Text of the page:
Republican rocker Kid Rock responded to a watchdog group’s claims that he violated a federal election law by telling the organization to “go fuck yourselves.”
Common Cause filed a complaint Friday with the Federal Election Commission and Justice Department, accusing Kid Rock of violating federal election laws by acting as a Senate candidate without registering his candidacy, complying with contribution restrictions and publicly disclosing contributions to his campaign.
The complaint also accuses Warner Bros. Records of violating federal law and commission regulations by acting as a conduit for contribution to the Senate campaign.
“Regardless of whether Kid Rock says he’s only exploring candidacy, he’s selling ‘Kid Rock for Senate’ merchandise and is a candidate under the law. This is campaign finance law 101,” said Paul S. Ryan, Common Cause’s vice president for policy and litigation. “Given the activities we’ve documented in the complaint, he can’t reasonably claim to be merely testing the waters of candidacy and thus exempt from candidate filing requirements. He is a candidate and is obligated to abide by all the rules and make the same disclosures required of everyone else running for federal office.”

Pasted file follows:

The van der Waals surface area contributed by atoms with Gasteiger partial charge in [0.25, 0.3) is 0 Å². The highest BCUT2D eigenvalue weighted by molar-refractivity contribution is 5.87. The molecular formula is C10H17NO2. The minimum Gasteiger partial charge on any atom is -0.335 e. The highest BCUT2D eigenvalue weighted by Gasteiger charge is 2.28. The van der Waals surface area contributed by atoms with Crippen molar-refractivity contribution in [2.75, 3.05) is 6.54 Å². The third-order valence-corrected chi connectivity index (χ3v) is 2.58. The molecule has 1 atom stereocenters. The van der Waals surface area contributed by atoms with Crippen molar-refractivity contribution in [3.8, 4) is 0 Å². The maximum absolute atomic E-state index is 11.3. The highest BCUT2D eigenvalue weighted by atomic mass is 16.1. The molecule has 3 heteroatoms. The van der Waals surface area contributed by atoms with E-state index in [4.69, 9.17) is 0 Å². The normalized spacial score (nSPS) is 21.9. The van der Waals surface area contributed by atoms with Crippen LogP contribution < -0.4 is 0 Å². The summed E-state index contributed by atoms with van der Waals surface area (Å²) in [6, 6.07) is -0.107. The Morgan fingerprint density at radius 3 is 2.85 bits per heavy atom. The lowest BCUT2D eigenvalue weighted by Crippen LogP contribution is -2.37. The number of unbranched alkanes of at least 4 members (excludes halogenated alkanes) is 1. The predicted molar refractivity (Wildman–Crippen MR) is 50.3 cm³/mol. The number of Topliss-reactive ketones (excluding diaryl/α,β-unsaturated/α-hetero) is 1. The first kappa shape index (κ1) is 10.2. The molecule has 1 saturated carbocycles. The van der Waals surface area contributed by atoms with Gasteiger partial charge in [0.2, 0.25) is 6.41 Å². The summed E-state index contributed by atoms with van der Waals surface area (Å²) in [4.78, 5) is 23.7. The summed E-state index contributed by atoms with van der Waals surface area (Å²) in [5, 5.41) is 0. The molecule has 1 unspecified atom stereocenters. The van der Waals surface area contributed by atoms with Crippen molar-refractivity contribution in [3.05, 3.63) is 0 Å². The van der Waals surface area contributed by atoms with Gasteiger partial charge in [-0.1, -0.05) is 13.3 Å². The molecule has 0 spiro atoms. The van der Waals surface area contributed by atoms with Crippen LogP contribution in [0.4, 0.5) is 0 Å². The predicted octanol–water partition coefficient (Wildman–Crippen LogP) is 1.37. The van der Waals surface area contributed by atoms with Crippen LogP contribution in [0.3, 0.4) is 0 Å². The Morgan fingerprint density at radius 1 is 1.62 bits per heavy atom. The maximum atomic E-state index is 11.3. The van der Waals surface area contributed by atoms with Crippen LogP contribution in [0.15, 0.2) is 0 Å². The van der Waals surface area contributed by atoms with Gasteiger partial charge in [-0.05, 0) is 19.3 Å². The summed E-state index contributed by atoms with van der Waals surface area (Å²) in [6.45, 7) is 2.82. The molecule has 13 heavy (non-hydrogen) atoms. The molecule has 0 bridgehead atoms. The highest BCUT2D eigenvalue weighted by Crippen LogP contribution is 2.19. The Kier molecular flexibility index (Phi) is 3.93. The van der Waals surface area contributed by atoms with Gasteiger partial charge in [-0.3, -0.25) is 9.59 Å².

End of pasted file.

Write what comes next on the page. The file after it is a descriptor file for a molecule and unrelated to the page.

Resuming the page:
The country rock musician, whose real name is Robert Ritchie, rejected the allegations in a statement: “I am starting to see reports from the misinformed press and the fake news on how I am in violation of breaking campaign law. #1: I have still not officially announced my candidacy. #2: See #1 and go fuck yourselves.”
It’s a classic Kid Rock response.
When protesters urged him to distance himself from the Confederate flag in 2015, he responded, “Kiss my ass!”
The Common Cause complaint notes that Kid Rick already launched a campaign site, kidrockforsenate.com, and is selling campaign T-shirts, yard signs, hats and bumper stickers that read, “KID ROCK FOR US SENATE.”
Protesters are planning to rally outside of the tax-funded Little Caesars Arena at 6:30 p.m. on Sept. 12 as he kicks off a six-show run.
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Steve Neavling lives and works in Detroit as an investigative journalist. His stories have uncovered corruption, led to arrests and reforms and prompted FBI investigations.